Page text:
Test 476: Rockwell X-33

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Back Arrow.jpg Back to Additional Photos for 16-Foot Transonic Tunnel Ordered by Tunnel Test Log

Test 476 was conducted during 25 hours of wind-on testing on a 0.01 scale model of the Rockwell X-33 Single Stage To Orbit (SSTO) configuration during 3/29/1996 to 4/8/1996. The test objective was to establish a transonic aerodynamic data base for the Rockwell SSTO concept. Specifically, the objectives were to longitudinal, lateral-directional, and control effectiveness aerodynamic data at subsonic/transonic speeds, obtain aerodynamic loads data on the wing and tail (including flap, elevon and rudder hinge moments) and finally to conduct a preliminary evaluation of pressure sensitive paint to assess suitability for use in future testing. The test was part of Rockwell's involvement in Phase I of the Reusable Lanuch Vehicle (RLV) Program. Phase I was the concept and development process leading to a subscale version of the (X-33) RLV during Phase II.

This test was part of a series of investigations late in the life of the 16-Foot Transonic Tunnel on a variety of space vehicles that included the X-33 (Tests 474, 476, 490, 499, 500, and 504), X-34 (Tests 491 and 517), X-38 (Tests 495, 509, 529, and 538), X-40 (Test 515), X-43 (Tests 520, 536, 558, 559, 568, 584, and 586), Next Generation Launch Technology (NGLT) Program, and and the Orbital Space Plane (OSP) Program (Tests 580 and 582).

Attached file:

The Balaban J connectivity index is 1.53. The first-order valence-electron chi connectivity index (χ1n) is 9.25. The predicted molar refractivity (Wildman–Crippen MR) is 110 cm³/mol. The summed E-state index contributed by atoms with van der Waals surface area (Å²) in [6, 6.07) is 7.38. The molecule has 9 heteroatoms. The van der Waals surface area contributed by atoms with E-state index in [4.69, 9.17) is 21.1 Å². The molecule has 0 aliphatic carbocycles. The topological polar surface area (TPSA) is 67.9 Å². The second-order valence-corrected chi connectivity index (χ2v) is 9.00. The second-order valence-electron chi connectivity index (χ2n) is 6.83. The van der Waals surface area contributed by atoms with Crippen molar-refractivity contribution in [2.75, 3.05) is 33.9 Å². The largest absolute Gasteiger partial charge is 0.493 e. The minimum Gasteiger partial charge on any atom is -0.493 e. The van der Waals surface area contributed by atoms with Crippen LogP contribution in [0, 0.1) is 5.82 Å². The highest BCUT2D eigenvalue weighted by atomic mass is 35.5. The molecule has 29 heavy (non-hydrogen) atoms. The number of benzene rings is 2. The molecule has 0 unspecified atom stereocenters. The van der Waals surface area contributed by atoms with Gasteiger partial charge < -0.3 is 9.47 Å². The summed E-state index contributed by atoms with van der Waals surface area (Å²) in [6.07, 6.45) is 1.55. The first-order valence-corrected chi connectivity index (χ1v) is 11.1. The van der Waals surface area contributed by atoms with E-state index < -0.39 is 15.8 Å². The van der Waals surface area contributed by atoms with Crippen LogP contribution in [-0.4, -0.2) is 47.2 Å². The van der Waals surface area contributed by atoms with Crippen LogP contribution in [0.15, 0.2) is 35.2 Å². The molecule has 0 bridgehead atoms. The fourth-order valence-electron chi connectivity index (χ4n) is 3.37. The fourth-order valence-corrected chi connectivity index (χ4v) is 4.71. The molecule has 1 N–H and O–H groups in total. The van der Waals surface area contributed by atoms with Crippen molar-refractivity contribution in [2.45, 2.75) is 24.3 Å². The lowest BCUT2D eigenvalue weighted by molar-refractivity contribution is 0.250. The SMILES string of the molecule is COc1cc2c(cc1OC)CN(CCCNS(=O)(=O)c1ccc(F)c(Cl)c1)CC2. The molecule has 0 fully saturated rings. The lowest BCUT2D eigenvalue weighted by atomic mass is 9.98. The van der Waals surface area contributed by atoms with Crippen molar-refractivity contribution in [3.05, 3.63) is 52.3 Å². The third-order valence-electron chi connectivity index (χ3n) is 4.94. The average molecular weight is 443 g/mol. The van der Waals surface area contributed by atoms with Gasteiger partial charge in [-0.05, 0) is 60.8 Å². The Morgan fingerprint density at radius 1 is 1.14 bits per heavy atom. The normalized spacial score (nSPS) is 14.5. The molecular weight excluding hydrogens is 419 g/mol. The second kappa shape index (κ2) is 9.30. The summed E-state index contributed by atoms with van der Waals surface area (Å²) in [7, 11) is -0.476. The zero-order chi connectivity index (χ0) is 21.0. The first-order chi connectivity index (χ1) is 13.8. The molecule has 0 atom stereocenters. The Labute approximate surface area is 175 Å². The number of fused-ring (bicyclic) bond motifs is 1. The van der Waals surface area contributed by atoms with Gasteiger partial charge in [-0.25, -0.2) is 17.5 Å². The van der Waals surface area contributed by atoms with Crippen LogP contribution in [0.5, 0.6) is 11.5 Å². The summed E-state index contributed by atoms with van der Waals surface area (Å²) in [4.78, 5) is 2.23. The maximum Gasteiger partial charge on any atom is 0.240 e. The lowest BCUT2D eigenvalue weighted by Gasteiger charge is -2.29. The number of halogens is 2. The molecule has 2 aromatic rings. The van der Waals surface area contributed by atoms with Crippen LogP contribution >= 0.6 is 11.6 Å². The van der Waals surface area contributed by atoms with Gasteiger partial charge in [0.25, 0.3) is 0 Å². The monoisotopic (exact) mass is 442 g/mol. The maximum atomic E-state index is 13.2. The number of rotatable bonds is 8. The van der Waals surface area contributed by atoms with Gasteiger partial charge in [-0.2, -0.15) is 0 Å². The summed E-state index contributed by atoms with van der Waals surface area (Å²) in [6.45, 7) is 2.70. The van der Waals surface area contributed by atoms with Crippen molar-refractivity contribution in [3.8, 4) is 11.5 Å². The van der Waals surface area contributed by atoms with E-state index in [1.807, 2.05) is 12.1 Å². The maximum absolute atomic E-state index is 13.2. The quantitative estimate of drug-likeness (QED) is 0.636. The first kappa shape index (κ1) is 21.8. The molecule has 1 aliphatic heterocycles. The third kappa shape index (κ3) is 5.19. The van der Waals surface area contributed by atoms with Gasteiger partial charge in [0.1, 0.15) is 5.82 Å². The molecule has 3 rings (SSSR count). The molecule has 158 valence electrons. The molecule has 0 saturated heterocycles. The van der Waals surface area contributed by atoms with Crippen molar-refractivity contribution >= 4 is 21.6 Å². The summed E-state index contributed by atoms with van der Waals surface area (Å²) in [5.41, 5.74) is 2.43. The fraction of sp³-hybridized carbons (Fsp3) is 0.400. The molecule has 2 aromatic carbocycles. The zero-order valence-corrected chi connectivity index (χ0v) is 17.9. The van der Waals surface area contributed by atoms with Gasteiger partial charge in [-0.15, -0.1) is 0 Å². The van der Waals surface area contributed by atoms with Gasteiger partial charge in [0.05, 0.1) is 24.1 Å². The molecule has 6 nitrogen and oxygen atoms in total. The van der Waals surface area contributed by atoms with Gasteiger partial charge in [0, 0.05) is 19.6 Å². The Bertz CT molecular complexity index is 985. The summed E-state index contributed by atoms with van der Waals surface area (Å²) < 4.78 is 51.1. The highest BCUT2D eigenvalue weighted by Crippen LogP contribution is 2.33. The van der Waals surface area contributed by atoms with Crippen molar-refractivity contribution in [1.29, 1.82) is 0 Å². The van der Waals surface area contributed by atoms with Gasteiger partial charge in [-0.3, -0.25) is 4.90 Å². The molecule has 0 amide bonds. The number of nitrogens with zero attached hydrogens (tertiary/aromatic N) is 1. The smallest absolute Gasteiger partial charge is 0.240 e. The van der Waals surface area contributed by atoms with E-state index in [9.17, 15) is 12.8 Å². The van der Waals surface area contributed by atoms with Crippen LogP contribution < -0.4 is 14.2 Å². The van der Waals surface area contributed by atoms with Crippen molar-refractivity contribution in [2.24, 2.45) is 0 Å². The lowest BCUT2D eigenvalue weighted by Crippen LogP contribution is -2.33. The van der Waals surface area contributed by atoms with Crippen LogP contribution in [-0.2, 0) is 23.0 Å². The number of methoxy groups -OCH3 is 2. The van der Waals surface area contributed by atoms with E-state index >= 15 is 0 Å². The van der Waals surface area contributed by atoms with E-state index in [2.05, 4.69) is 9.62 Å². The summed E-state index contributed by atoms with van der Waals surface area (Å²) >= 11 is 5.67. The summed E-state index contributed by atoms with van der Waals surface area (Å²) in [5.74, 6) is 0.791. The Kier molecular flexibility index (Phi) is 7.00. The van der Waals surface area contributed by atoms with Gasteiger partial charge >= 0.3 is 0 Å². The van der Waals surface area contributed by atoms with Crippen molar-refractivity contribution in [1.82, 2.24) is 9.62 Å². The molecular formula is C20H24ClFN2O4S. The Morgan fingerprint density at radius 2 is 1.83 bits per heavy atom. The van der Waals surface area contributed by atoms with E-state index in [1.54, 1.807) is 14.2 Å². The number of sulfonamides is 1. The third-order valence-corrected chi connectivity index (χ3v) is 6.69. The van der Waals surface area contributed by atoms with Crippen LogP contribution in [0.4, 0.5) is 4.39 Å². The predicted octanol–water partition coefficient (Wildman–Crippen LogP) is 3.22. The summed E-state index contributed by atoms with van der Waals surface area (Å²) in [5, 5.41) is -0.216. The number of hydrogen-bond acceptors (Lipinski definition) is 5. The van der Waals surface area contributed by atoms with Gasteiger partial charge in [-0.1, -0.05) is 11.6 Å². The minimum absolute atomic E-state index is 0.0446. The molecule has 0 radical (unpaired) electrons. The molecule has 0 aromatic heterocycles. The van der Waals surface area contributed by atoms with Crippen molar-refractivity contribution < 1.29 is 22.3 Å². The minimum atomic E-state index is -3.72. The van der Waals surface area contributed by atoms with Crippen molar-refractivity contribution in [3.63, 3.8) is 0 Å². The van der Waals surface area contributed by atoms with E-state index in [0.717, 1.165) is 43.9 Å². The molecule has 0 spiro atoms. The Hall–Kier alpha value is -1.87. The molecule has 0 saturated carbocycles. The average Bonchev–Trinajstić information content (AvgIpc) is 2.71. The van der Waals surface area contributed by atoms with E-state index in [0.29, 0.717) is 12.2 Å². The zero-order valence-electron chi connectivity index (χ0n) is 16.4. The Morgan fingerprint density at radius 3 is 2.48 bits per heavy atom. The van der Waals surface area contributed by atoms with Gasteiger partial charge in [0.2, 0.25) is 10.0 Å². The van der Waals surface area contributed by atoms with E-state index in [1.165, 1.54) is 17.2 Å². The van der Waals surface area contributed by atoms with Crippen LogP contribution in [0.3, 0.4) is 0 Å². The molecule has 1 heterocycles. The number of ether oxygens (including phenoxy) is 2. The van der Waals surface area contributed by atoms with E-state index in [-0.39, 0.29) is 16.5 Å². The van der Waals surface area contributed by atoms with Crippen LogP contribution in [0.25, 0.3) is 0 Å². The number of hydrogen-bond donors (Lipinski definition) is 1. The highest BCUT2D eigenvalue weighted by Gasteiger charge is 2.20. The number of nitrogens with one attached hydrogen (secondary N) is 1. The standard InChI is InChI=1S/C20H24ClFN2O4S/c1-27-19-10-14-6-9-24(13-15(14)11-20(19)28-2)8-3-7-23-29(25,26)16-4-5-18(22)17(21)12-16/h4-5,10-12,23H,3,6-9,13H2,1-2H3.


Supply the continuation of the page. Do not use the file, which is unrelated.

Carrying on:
The Rockwell X-33 was an unmanned, sub-scale technology demonstrator suborbital spaceplane developed during the U.S. government-funded Space Launch Initiative Program initiated by NASA in 1994. The goal of the program was to demonstrate technologies leading to a new generation of space boosters capable of delivering payloads at significantly lower cost and provide a technology base for development of advanced commercial launch systems that will make U.S. aerospace manufacturers more competitive in the global market. Proposals for the X-33 included designs from Rockwell, Lockheed Martin, and McDonnell Douglas. The X-33 contract was awarded to Lockheed Martin in 1996 and one billion dollars were spent through 1999 with about a 80%/20% funding split between NASA/Lockheed. The goal was to have a first flight by 1999 and an operating space vehicle by 2005. However, the X-33 program was cancelled in early 2001 after carbon composite hydrogen fuel tank failed during proof of concept testing.

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